Five things to look for this season in the Phillies' minor leagues.
The biggest need on the Phillies is starting pitching, and the best place to find it is at advanced Class A Clearwater. The consensus top Phillies prospect is righthander Sixto Sanchez, who won't turn 20 until July 29. He was promoted from Lakewood to Clearwater last August. This season, he will start at Clearwater, although director of player development Joe Jordan says Sanchez won't likely pitch with the Threshers for about the first two weeks because he came to spring training with the flu, setting him back. In addition, the Phillies were going to limit his innings anyway. At Lakewood, he had a 2.64 ERA with 64 strikeouts in 67 2/3 innings. Sanchez had a 4.55 ERA in five starts at Clearwater with 20 strikeouts and nine walks in 27 2/3 innings.
Another top prospect at Clearwater is righthander Adonis Medina, No. 4 on MLB Pipeline's Top 30 list of Phillies prospects. The 21-year-old righthander had a 3.01 ERA for Lakewood, with 133 strikeouts and 39 walks in 119 2/3 innings.
Reading has four pitchers who are the Phillies' Nos. 9, 10, 12 and 13 prospects, respectively: lefthander JoJo Romero, 21; righthander Franklyn Kilome, 22; lefthander Ranger Suarez, 22; and righthander Seranthony Dominguez, 23. All but Dominguez will be in the starting rotation. Kilome, Suarez, and Dominguez are all on the Phillies' 40-man roster.
As for Lehigh Valley, Zach Eflin, who made 11 starts for the Phillies in each of the two previous years, would be a candidate to return to the big leagues if the Phillies need a starter and if he can show more consistency. Righthander Enyel De Los Santos, 22, acquired in the Freddy Galvis trade with San Diego, is the Phillies' No. 15 prospect, according to MLB Pipeline, one slot ahead of righthander Tom Eshelman, who will turn 24 in June and was 10-3 with a 2.23 ERA in 18 starts for the IronPigs last year.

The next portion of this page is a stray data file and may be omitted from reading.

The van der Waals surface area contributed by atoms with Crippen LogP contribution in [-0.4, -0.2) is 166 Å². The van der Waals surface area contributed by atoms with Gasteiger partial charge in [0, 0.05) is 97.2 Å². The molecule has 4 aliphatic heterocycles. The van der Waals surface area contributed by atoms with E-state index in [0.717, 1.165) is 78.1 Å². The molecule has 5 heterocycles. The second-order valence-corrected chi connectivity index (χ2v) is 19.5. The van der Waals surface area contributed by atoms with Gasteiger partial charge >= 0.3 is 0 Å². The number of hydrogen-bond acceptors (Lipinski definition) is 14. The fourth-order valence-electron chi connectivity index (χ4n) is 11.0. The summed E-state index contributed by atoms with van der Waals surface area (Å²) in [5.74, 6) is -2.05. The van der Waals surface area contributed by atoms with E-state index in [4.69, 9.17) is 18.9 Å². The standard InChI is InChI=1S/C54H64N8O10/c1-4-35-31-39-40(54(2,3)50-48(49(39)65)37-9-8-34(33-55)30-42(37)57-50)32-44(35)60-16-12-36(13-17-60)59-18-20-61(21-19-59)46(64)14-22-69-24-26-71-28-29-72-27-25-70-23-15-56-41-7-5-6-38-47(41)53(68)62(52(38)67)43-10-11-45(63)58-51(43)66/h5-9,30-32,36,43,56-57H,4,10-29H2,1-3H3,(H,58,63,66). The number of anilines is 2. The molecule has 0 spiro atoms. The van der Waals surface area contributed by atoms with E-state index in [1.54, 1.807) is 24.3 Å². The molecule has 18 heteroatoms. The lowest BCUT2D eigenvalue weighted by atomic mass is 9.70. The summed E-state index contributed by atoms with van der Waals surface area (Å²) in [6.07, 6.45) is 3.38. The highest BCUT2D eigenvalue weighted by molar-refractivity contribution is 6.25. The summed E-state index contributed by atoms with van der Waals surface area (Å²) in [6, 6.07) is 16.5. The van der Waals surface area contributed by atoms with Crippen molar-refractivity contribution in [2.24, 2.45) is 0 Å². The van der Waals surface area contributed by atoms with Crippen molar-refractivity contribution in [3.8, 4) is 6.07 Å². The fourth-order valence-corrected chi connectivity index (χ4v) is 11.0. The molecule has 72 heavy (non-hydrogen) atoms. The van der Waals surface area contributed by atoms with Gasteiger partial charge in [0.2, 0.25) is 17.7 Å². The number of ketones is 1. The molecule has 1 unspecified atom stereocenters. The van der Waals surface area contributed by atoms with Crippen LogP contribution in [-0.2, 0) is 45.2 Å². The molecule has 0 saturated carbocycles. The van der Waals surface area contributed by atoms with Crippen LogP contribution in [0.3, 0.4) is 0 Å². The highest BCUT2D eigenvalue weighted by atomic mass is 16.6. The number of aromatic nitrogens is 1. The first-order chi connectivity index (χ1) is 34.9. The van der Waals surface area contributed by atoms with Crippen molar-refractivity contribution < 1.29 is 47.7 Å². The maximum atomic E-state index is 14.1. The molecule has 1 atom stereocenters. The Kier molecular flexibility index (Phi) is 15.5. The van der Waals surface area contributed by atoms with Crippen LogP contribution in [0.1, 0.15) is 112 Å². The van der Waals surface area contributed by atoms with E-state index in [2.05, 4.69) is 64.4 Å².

Outfield might be the deepest position in the Phillies' minor-league system. Roman Quinn and Dylan Cozens return to Lehigh Valley. Quinn, who didn't look out of place in a 15-game, late-season stint with the Phillies in 2016, has been dogged by injuries and was limited to 45 games last year. He must prove he can stay healthy. Cozens, a former second-round pick, had 27 home runs last season for Lehigh Valley, but hit just .210 and struck out 194 times in 476 at-bats. This season could determine if he will ever turn the corner.
Three former first-round draft choices are outfielders. Cornelius Randolph (2015 draft) will start the season at Reading. Last year's top pick, centerfielder Adam Haseley, and Mickey Moniak, the No. 1 overall selection in 2016, are both at Clearwater. Since center field is the best position for both, they will also be used as corner outfielders there, according to Jordan.
Besides Cozens, one of the Phillies' top power prospects is Jhailyn Ortiz (yet another outfielder) who will begin the season at low-A Lakewood. The 6-foot-3, 215-pound Ortiz hit .302 with a .961 OPS in 159 at-bats for short-season Williamsport. He struck out 47 and had eight home runs. Ortiz won't turn 20 until November. He was signed for $4 million in 2015, and his power is expected to develop as he gets older. Of course, he will be playing in a difficult park for power hitters at Lakewood, which should be a good test. He is No. 8 among MLB Pipeline's top Phillies prospects.
The Phillies are moving Reading's Dominguez to the bullpen. The 6-foot-1 righthander made 15 starts last season, 13 for Clearwater. In those 13 starts, covering 62 1/3 innings, he struck out 75, walked 30 and posted a 3.61 ERA. Manager Greg Legg says he will probably give him multiple innings to begin with, until eventually giving him a shot to close games. Hard-throwing relievers are coveted, and this could be a faster path to the big leagues for Dominguez.